Oil Prices: Department of “Y Parió la Abuela”


We break from full-blown political crisis mode for a short update on a whole other reason Venezuela is completely screwed.

The single most important economic indicator in Venezuela is flashing nuclear crisis mode. Traders all around the world are fully aware of the carnage in oil markets since the summer of 2014, but they sure as hell weren’t prepared for a -20% crash-inside-the-crash in the first two weeks of 2016, and now are having seizures over this headline:




We don’t need to look too far into the complex reasons behind the biggest slide in oil prices in recorded history to know what the correct reaction is here:



Nominal prices of oil aren’t accurately reflecting the magnitude of the coñazo. When looking at the real (inflation-adjusted) time series, turns out we are dangerously close to all-time lows in oil prices. One barrel of oil is worth about 20% less than its value during the “Caracazo” riots of Feb. 1989, and there are only very brief moments in the last 30 years where WTI oil has settled below current levels after adjusting for inflation.

One of those moments ended up in Hugo Chavez becoming President of Venezuela, so you know stuff is getting serious down here.

Let’s not forget that our slimy, heavy output from the Orinoco Belt is worth less than international crude oil. About 24 dollars per barrel now, according to our Presidente Obrero. And the knockout punch: taking into account demographic growth and the reduction in oil output over the past two decades, our in-house estimates suggest that real oil income per person in Venezuela has gone down more than two-thirds from its 2008 highs, to its lowest level in at least 30 years.

This crash is not only erasing the so-called “Commodities Super-cycle” worldwide, but it’s also one major force pushing Venezuelan society into economic chaos in 2016. (The other major force is named Luis Salas.)

Bond markets are very aware of the apocalypse scenario. Wall Street bookies are pricing in 72% odds that the Republic and/or PDVSA are going to default over the next 12 months, inferring from the prices on Credit Default Swaps. More interesting, perhaps, is the carnage in the bonds themselves: Venezuelan Government bonds maturing on February (only 6 weeks from now) are trading at 86 cents on the dollar, putting the interest rate at an unprecedented, astronomical, unconceivable 142% annualized return.

A la miiiiiiiiieeee....
A la miiiiiiiiieeee….


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  1. I heard this somewhere else:

    Chavismo came to power thanks to oil at $10, and will leave power thanks to oil at $10.

    In the meantime, I add, we squandered yet another oil boom cycle

  2. Yessiiiiir!

    The MUD needs to keep the pressure on the political side (Do not accept the TSJ ruling) because Chavismo is acting strong but is at his weakest moment.

    You know that billete mata galan, and Chavismo sin cartera is an insult to Venezuelas intelligence. Keep the pressure on MUUUD

  3. Well, I guess the good news is that Venezuelans have become accustomed to suffering under this despicable regime…the bad news is that it’s going to get even worse.

  4. “We break from full-blown political crisis mode for a short update on a whole other reason Venezuela is completely screwed.”


  5. I believe that Venezuela’s oil basket price is around $25/bbl. The Orinoco alquitran/bbl. is much higher cost, probably at least double to produce (although Venezuela would probably be happy to sell it well below cost, as it has done with its money-draining aluminum/steel industries–Venezuelan economics at its best, even pre-Luis Salas).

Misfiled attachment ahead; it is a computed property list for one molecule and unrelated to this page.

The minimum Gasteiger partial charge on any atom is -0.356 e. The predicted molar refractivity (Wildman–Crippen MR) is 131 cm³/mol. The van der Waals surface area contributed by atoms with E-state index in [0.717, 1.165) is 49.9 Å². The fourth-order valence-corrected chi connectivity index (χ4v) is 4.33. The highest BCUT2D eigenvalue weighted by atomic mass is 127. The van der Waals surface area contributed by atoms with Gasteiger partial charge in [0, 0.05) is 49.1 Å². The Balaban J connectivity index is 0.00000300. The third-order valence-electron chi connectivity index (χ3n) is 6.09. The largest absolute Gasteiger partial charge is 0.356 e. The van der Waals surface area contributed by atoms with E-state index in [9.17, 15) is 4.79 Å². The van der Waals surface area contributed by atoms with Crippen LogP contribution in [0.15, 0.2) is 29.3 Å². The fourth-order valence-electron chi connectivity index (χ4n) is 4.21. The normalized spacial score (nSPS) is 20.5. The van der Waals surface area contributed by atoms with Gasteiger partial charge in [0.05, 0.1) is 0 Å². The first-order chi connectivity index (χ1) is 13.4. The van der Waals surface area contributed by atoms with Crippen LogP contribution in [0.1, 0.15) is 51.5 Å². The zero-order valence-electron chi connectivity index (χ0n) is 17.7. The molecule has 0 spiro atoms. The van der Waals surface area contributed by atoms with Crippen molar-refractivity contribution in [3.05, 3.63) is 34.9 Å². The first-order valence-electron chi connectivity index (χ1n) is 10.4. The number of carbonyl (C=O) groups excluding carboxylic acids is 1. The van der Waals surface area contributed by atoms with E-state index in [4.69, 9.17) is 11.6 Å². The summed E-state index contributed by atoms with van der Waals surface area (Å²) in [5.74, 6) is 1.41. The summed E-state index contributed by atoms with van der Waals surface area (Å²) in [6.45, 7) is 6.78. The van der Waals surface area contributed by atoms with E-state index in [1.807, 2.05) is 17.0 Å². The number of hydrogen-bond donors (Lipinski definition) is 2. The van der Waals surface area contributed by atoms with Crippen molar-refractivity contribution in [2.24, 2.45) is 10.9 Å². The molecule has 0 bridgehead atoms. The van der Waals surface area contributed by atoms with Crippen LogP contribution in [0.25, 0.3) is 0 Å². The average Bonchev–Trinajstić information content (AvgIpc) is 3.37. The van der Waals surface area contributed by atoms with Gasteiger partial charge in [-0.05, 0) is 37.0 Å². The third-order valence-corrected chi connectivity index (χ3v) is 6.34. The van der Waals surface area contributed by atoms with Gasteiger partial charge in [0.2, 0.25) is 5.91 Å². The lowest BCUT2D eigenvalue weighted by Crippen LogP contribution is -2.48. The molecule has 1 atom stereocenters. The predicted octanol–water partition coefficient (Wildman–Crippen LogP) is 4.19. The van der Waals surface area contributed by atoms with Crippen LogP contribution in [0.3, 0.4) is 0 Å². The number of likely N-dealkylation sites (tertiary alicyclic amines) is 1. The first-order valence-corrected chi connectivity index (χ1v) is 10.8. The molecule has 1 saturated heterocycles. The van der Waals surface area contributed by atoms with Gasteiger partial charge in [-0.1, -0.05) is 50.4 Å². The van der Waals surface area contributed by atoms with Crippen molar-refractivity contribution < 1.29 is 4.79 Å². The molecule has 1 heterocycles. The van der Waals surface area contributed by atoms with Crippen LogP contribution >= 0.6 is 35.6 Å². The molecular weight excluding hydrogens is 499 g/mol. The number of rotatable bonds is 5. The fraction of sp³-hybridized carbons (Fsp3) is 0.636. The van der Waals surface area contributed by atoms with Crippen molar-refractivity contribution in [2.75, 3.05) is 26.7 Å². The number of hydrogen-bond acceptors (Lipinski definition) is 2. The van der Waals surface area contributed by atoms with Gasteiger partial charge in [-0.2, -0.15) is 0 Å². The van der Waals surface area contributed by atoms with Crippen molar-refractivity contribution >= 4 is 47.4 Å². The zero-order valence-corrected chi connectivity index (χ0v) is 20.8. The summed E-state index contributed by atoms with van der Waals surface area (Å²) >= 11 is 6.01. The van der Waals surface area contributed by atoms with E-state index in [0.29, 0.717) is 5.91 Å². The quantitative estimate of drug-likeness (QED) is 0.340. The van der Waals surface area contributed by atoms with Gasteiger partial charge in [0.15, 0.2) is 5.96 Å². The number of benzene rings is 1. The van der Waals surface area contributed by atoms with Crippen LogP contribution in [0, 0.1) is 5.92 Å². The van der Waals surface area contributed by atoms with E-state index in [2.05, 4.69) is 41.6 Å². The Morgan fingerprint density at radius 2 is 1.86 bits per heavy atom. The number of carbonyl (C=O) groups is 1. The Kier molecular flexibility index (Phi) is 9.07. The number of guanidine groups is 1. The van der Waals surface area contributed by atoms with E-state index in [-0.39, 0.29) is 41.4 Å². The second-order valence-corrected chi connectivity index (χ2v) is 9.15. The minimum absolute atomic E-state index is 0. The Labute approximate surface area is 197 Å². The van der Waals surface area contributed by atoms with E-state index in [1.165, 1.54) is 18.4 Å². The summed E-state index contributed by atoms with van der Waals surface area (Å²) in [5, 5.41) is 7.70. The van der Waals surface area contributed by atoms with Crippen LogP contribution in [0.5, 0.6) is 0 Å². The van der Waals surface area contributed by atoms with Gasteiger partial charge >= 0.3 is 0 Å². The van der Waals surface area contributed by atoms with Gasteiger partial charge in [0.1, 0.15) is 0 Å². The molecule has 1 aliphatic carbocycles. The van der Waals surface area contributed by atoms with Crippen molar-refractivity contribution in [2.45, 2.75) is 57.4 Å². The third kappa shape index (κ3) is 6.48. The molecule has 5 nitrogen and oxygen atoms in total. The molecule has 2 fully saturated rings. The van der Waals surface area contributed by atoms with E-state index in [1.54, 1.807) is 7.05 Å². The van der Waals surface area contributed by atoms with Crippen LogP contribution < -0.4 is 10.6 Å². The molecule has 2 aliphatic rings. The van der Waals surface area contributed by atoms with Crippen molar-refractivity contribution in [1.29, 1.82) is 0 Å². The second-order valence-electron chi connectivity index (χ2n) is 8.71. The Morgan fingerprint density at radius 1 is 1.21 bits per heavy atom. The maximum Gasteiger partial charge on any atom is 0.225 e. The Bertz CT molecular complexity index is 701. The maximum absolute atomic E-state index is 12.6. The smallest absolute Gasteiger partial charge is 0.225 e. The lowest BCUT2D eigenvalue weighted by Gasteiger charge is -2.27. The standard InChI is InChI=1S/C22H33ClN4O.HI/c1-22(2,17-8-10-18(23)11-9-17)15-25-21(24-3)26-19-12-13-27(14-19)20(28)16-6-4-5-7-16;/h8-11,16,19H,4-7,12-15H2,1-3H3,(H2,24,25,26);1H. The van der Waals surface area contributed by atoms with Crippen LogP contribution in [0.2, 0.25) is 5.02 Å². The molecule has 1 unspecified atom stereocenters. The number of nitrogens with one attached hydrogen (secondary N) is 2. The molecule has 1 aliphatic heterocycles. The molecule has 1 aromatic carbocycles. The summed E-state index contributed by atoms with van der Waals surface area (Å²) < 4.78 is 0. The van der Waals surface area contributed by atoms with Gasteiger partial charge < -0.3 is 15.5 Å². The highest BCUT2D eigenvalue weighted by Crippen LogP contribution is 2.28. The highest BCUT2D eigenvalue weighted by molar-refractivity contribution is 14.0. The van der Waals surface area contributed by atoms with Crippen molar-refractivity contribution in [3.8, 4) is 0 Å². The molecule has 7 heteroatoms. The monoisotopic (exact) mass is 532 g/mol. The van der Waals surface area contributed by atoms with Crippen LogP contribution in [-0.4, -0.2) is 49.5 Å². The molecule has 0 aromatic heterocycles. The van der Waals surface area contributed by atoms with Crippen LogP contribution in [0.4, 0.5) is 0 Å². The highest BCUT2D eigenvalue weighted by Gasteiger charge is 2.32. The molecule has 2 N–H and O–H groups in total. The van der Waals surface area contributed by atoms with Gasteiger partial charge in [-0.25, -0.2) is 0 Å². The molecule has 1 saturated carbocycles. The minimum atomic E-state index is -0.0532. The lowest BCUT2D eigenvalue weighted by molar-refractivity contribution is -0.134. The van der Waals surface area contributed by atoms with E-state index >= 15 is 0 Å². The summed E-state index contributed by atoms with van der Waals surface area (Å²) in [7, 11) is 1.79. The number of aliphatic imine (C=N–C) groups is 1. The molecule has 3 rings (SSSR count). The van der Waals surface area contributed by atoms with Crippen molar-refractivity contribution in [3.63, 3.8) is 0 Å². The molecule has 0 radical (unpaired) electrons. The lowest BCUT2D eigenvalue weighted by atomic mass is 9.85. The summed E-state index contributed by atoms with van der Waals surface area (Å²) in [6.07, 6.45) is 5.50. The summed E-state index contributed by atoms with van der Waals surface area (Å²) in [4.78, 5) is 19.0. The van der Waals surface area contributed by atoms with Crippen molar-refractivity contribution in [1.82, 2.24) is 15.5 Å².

• The aluminum/steel could be sold below cost while the oil shipments could subsidize it. What would subsidize the oil, cocaine shipments??

  6. Low oil prices (obviously) doesn’t bode well for chavismo, but I highly doubt prices will stay this low within the next 5 years. But it does give the opposition the opportunity to either recall Maduro or win the presidency in 2018.

  7. Saudi saved up $750 Billion during the oil boom.
    Venezuela not only squandered the money from the oil boom but also borrowed against future profits from the Chinese. When will the people finally realize that their saviors (Chavez and Maduro) are bigger crooks than any of the previous Presidents?

  8. The latest from El Kid:

    “Maduro’s choice of Salas as strongly indicative of the policy approach that we can expect going forward. Salas holds views which contrast strongly with those of economic orthodoxy, including the belief that deficit monetization does not cause inflation and that supply and demand are unrelated to price formation”

    “While we continue to believe that Venezuela has the capacity to service its debt and avoid a default event in 2016, we are now much less certain about the strength of administration’s resolve to do so.”

    “In 2015 the government made the choice to honor debt obligations ahead of an election in which it ended up losing a Congressional supermajority by a thin margin. It would make sense for authorities to reevaluate their choice from a political standpoint given a potential recall referendum in 2016, in our view. The nearer the referendum, the shorter the effective horizon of policymakers and the more likely that they could try to shift resources from debt service to other expenditures that could improve their electoral prospects.”


    • “In 2015 the government made the choice to honor debt obligations ahead of an election in which it ended up losing a Congressional supermajority by a thin margin.”

      A thin margin??? They lost 57% to 41% and 112 seats to 55 seats.

    • Yes – it is that bad. Some Venezuelan crudes are discounted by over $10 versus Brent, so you are looking at prices currently less than $17 per barrel


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